Ikon Gallery The Ikon is small but the exhibits it homes are something different, and it was definetly a huge contrast from the Birmingham Museum and Art Gallery. Although we weren’t welcomed on arrival we were greeted by a girl in the Robert Orchardson exhibit “Endless façade”. This was an odd exhibit – very contemporary, but quite exciting to see. The way the space was utilised was interesting and was worth seeing. The other exhibition that was on was by Ma … Read More

via The Cultural Bible Blog

I visited wanting to see abstract art yet knowing I would be seeing photrealist paintings of cars, so I really wasn’t expecting to like what I saw. In an earlier blog I commented on this painting.

Tree 2001

Tree 2001, Casin on linen, 109 x 166 cm, Tellenbach Collection, Switzerland, Image courtesy of Ikon gallery

There are 18 paintings on view, shown more or less in chronological order, the first room with earlier work, paintings with images taken from catalogues, close-up cars, monochromes in red like Bride 1969, or grey like Sports Wagon 1969, the open door or window creating a frame through which to view the interior, and then the car wrecks of the early 70s: Falcon (Patchwork Surface) 1971, Desert Wreck, 1972; Pontiac with Tree Trunk, 1973. The second room has the more recent works, from the eighties to the present day, vehicles now more abandoned than wrecked, and shown in landscapes, usually a car or caravan, in its immediate surroundings.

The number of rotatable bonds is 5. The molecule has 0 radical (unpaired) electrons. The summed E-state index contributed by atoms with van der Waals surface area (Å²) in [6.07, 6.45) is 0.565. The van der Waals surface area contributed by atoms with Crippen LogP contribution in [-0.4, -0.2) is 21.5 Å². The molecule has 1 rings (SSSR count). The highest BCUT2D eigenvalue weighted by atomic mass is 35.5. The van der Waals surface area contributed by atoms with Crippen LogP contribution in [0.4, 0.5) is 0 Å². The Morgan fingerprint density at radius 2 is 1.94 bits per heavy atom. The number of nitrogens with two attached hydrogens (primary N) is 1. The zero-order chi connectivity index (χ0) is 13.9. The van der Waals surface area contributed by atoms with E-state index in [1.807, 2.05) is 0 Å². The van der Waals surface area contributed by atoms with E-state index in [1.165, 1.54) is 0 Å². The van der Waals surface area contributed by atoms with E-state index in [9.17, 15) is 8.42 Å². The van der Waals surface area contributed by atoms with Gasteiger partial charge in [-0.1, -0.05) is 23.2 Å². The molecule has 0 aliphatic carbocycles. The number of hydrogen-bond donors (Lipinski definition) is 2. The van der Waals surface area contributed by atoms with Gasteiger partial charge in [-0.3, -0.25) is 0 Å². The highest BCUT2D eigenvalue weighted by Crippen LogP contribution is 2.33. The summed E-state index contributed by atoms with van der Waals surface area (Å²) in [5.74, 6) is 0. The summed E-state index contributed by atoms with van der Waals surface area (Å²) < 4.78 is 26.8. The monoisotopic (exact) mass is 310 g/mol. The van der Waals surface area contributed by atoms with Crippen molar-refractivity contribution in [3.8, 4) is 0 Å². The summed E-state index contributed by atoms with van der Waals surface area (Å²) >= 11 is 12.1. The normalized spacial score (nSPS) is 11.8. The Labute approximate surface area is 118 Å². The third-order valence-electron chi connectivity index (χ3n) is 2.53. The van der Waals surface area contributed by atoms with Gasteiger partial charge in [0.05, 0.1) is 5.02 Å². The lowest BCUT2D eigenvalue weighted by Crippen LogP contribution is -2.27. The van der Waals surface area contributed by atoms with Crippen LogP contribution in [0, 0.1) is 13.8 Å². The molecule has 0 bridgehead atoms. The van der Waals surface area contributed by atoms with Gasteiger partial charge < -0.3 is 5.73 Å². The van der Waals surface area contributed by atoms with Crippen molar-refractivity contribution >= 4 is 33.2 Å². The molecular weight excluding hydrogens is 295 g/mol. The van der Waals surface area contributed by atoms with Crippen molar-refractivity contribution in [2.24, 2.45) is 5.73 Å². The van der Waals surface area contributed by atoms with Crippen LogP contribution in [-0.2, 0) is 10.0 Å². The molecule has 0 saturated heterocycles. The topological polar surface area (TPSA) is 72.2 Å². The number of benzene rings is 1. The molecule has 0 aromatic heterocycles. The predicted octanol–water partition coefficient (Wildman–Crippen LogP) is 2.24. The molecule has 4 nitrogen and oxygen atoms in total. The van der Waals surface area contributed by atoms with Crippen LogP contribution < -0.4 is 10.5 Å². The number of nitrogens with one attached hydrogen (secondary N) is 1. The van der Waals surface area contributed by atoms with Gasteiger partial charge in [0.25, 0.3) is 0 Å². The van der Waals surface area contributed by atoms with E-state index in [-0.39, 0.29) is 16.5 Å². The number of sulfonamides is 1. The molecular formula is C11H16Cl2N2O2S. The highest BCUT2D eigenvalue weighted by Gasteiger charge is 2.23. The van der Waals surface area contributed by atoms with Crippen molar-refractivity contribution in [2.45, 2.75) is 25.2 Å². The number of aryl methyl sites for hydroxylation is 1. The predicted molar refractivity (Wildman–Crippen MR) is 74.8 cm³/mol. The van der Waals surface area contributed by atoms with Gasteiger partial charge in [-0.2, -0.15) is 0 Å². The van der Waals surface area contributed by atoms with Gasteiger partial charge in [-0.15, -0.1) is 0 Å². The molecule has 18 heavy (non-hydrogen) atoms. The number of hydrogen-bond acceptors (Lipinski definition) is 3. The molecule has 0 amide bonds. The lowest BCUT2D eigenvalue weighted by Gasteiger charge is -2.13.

At first I was frustrated at being unable to find much evidence of paint being worked or the artist’s touch. I thought I had found actual brush-strokes in Falcon (Patchwork Surface). Did I have the impression here that the artist actually enjoyed painting the surface? Then, I realised that the the surface being worked was the car body, with spray-painted graffiti. Those painted gestures looked like they had been enjoyed! And then photographed and then painted, or rather airbrushed. I attempted to inspect the canvas edges for evidence of painterliness, only to be thwarted by the aluminium frames, tight to the stretcher.

Then, once I  had resolved to stop messing about looking far what wasn’t there and to enjoy the work for what it was, the first thing I noticed was the calm. Galleries are not noisy places, but these works seemed to elicit a quietness that was more than gallery quiet alone. I think it was my emotional state, rather than the physical environment. The paintings are still, still lives in a way, yet they are also memento mori, or as Dieter Roelstraete says in the gallery booklet “that type of still life that is much more eloquently rendered as nature morte“. The Car not as status symbol,shiny and triumphant, but as wrecked, decaying, lonely or abandoned.

Although, according to the booklet, Salt claims not to be offering any social comment I agree with Roelstraete that it is difficult not to find here a comment on capitalism and its future. What I don’t find is anything about imagined alternatives. I think I read somewhere in Zizek the criticism that we find it easier to imagine the destruction of the planet than we do to imagine a future alternative to global capitalism.

(John Salt, curated by Jonathan Watkins and Diana Stevenson, is showing at Ikon Gallery, Birmingham, UK, until 17 July 2011)